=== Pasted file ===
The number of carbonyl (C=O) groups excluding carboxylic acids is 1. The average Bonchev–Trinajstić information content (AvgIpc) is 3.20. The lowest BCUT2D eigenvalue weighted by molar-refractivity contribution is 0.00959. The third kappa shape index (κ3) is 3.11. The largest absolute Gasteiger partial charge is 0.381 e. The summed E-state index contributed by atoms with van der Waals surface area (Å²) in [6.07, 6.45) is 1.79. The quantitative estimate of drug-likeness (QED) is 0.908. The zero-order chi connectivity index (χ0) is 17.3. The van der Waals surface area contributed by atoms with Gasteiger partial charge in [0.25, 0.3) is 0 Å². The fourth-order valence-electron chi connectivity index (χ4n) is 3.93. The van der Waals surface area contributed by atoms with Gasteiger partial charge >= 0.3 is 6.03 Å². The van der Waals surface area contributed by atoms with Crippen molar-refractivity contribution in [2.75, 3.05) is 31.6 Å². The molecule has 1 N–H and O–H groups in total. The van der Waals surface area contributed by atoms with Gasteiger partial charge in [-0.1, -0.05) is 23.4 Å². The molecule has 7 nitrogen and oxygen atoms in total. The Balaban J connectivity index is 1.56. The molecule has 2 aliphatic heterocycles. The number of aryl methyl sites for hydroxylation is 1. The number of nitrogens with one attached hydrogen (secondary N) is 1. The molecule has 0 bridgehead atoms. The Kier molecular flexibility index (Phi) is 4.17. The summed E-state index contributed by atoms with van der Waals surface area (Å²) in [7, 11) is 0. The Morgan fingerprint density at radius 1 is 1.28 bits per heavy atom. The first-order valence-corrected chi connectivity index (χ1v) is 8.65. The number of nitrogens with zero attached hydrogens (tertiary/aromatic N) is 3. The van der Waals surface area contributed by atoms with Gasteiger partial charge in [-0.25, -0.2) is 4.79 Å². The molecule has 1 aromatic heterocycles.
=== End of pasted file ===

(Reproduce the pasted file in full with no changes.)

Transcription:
The number of carbonyl (C=O) groups excluding carboxylic acids is 1. The average Bonchev–Trinajstić information content (AvgIpc) is 3.20. The lowest BCUT2D eigenvalue weighted by molar-refractivity contribution is 0.00959. The third kappa shape index (κ3) is 3.11. The largest absolute Gasteiger partial charge is 0.381 e. The summed E-state index contributed by atoms with van der Waals surface area (Å²) in [6.07, 6.45) is 1.79. The quantitative estimate of drug-likeness (QED) is 0.908. The zero-order chi connectivity index (χ0) is 17.3. The van der Waals surface area contributed by atoms with Gasteiger partial charge in [0.25, 0.3) is 0 Å². The fourth-order valence-electron chi connectivity index (χ4n) is 3.93. The van der Waals surface area contributed by atoms with Gasteiger partial charge >= 0.3 is 6.03 Å². The van der Waals surface area contributed by atoms with Crippen molar-refractivity contribution in [2.75, 3.05) is 31.6 Å². The molecule has 1 N–H and O–H groups in total. The van der Waals surface area contributed by atoms with Gasteiger partial charge in [-0.1, -0.05) is 23.4 Å². The molecule has 7 nitrogen and oxygen atoms in total. The Balaban J connectivity index is 1.56. The molecule has 2 aliphatic heterocycles. The number of aryl methyl sites for hydroxylation is 1. The number of nitrogens with one attached hydrogen (secondary N) is 1. The molecule has 0 bridgehead atoms. The Kier molecular flexibility index (Phi) is 4.17. The summed E-state index contributed by atoms with van der Waals surface area (Å²) in [7, 11) is 0. The Morgan fingerprint density at radius 1 is 1.28 bits per heavy atom. The first-order valence-corrected chi connectivity index (χ1v) is 8.65. The number of nitrogens with zero attached hydrogens (tertiary/aromatic N) is 3. The van der Waals surface area contributed by atoms with Gasteiger partial charge in [-0.25, -0.2) is 4.79 Å². The molecule has 1 aromatic heterocycles.